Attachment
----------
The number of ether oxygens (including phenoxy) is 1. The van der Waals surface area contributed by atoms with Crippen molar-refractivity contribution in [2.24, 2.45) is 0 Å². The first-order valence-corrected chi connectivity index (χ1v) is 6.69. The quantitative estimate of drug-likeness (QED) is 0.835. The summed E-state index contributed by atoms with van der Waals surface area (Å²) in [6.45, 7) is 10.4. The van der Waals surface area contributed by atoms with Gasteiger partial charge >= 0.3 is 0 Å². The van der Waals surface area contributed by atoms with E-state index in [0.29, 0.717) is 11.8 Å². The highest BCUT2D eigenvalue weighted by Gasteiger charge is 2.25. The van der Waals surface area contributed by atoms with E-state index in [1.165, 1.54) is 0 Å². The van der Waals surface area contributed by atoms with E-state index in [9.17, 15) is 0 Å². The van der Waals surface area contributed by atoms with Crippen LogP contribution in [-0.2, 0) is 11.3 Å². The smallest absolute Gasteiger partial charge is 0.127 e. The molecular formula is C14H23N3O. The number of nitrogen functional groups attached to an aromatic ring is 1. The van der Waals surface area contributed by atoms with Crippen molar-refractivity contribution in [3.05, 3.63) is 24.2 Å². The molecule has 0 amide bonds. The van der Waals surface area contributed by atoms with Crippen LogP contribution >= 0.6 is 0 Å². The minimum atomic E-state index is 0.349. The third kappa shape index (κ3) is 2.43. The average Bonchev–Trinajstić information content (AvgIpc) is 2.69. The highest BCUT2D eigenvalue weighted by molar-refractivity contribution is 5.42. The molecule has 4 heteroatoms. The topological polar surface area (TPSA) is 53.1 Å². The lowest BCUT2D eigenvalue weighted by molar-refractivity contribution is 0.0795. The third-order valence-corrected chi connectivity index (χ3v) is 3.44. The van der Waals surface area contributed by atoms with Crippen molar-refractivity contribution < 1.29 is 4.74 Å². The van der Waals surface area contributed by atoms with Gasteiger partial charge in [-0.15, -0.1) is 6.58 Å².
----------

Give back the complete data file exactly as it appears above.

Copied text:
The number of ether oxygens (including phenoxy) is 1. The van der Waals surface area contributed by atoms with Crippen molar-refractivity contribution in [2.24, 2.45) is 0 Å². The first-order valence-corrected chi connectivity index (χ1v) is 6.69. The quantitative estimate of drug-likeness (QED) is 0.835. The summed E-state index contributed by atoms with van der Waals surface area (Å²) in [6.45, 7) is 10.4. The van der Waals surface area contributed by atoms with Gasteiger partial charge >= 0.3 is 0 Å². The van der Waals surface area contributed by atoms with E-state index in [0.29, 0.717) is 11.8 Å². The highest BCUT2D eigenvalue weighted by Gasteiger charge is 2.25. The van der Waals surface area contributed by atoms with E-state index in [1.165, 1.54) is 0 Å². The van der Waals surface area contributed by atoms with E-state index in [9.17, 15) is 0 Å². The van der Waals surface area contributed by atoms with Crippen LogP contribution in [-0.2, 0) is 11.3 Å². The smallest absolute Gasteiger partial charge is 0.127 e. The molecular formula is C14H23N3O. The number of nitrogen functional groups attached to an aromatic ring is 1. The van der Waals surface area contributed by atoms with Crippen molar-refractivity contribution in [3.05, 3.63) is 24.2 Å². The molecule has 0 amide bonds. The van der Waals surface area contributed by atoms with Crippen LogP contribution >= 0.6 is 0 Å². The minimum atomic E-state index is 0.349. The third kappa shape index (κ3) is 2.43. The average Bonchev–Trinajstić information content (AvgIpc) is 2.69. The highest BCUT2D eigenvalue weighted by molar-refractivity contribution is 5.42. The molecule has 4 heteroatoms. The topological polar surface area (TPSA) is 53.1 Å². The lowest BCUT2D eigenvalue weighted by molar-refractivity contribution is 0.0795. The third-order valence-corrected chi connectivity index (χ3v) is 3.44. The van der Waals surface area contributed by atoms with Crippen molar-refractivity contribution < 1.29 is 4.74 Å². The van der Waals surface area contributed by atoms with Gasteiger partial charge in [-0.15, -0.1) is 6.58 Å².